I like cats, so the Lion really does roar. United Artists, though, is supposed to be colorless; it was associated with more esoteric films back in the 50's (and then the Bond films).
Dreamworks -- your musical signature is too quiet and dreamy (that figures).
This was the studio formed privately so that its owners could do what they wanted, creatively, without watching the Wall Street analysts every quarter. I live the blueness of the logo, the nuages, but the trademark music is too soft, dreamy, and inconclusvie (like Debussy). I expect more great things, after Saving Private Ryan, from this outfit.
Paramount -- you start out like Dreamworks but have no music.
The Mountain, so effective in VistaVision, needs a fanfare. (Vertigo is the greatest movie ever made!) British affiliate Lions Gate/Mandalay (Dogma, God and Monsters) has an effective fanfare (Mandalay also uses a tiger), and has been aggressive with gay/lesbian material.
LionsGate has a new animated trademark that starts with titanium machinework like what you would see in "Metropolis" and opens out on a sunset (over the real "Lions Gate" in Greece), with a triumphant fanfare. This is now one of the most effective corporate movie trademarks. It is gaining recognition as a major studio. (I believe that Artisan was bought out by LionsGate.) The opening music does resembled the musical trademark of PictureHouse. Note. there is Lions Gate Films as a distributor, and Lionsgate as a production company. Recently, Roadside Attractions has been used to distribute at least one of Lionsgate's edgier films ("Right at your Door"). Another related company seems to be "Freestyle Releasing." My impression is that Lions Gate took over Artisan Entertainment as a brand. It also has connections to Lifetime cable (women's television) that shows many original films with women's interest.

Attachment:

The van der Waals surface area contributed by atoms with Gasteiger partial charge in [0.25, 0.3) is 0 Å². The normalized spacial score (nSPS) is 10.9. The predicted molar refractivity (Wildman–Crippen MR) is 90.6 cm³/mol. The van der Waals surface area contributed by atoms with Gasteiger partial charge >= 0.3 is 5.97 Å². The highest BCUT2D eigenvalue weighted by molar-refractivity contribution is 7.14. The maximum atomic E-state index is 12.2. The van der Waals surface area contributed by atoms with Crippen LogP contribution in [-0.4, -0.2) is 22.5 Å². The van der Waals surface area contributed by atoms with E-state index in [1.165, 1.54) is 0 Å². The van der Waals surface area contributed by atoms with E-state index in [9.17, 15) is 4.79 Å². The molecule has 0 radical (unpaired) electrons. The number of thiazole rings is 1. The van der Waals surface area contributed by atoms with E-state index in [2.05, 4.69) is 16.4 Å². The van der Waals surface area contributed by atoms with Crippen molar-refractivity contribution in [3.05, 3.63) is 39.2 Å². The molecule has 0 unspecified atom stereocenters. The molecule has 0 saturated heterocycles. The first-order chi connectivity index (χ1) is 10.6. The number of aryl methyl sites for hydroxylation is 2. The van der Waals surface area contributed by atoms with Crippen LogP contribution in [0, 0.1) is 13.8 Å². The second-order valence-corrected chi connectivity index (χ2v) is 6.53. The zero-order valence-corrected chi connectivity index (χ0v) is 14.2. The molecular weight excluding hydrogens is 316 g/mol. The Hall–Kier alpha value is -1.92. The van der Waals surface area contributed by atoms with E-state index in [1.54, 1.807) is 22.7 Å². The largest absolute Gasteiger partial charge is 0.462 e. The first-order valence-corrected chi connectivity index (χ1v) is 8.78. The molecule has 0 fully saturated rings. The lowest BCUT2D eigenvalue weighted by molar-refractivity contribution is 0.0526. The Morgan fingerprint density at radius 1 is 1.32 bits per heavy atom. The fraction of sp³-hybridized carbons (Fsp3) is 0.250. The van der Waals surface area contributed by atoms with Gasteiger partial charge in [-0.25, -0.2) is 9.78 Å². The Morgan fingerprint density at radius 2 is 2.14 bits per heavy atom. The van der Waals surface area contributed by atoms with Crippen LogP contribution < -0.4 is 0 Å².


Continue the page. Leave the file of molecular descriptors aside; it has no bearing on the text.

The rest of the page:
TLA Releasing, which does a lot of GLBT non-profit. has a highly animated skit followed by a camera itself.
Walt Disney/Buena Vista/Touchstone/Miramax. Walt Disney proper introduced a great Man-in-Space trademark for Toy Story 2. Touchstone (The Insider) and Miramax (The English Patient) both need fanfares. What ever happened to Hollywood Pictures?
In 2006 Walt Disney Pictures introduced a visual trademark of the Magic Kingdom, with a display of the four "kingdoms" (or "dominions") and even a model railroad approaching the castle.
On March 6, 2005 Laura Holson provided a story to The New York Times, "How the tumultuous marriage of Miramax and Disney failed." According to the story, Miramax may be spun off from Disney, possibly go "private," in Sept. 2005, but it will no longer have the Miramax name. I wonder what the new name might be. Miramax is run by brother Bob and Harvey Weinstein, and has distributed the pictures developed by Project Greenlight (Matt Damon, Ben Affleck, Chris Moore, and others).
The current Miramax trademark shows the skyline of Manhattan (I think from the East River). Strand Releasing (which distributes a lot of GLBT films) also shows the Manhattan skyline, but from an old 1940s era b-w photo that looks like it would belong in a film of Atlas Shrugged, if it ever got made. (Dagney Taggart, where are you?)
I thought all these companies would be jealous of their brands. Then use them. Play your musical signature in every single film. I would think you would want to, to fully protect your mark. (Use it of lose it, maybe.)
Touchstone has started using a musical trademark on its home videos and DVDs but not yet (to my knowledge) in theaters. I'm surprised that the lawyers don't make them use the music mark for every single release.
General Cinema: starts out with concession puppets and then explodes into a booming fanfare, with the deepest bass while the searchlights gleam. (Now AMC).
Carmike: Snazzy, but music needs to come to a conclusion.
Bill's List of the Best Films of all time: (to be added to)
Vertigo (1958); Body Heat (1980); Seven (1995); The Lord of the Rings (2001, 2002, 2003)
A couple of terms: A line producer is responsible for managing all the people in making a film, and usually for raising the money or arranging the financing. The executive producer deals with business and legal issues.
You can email me with comments at JBoushka@aol.com Needless to say, if studios and investors know that the public wants to see something made, they will listen, out of self-interest.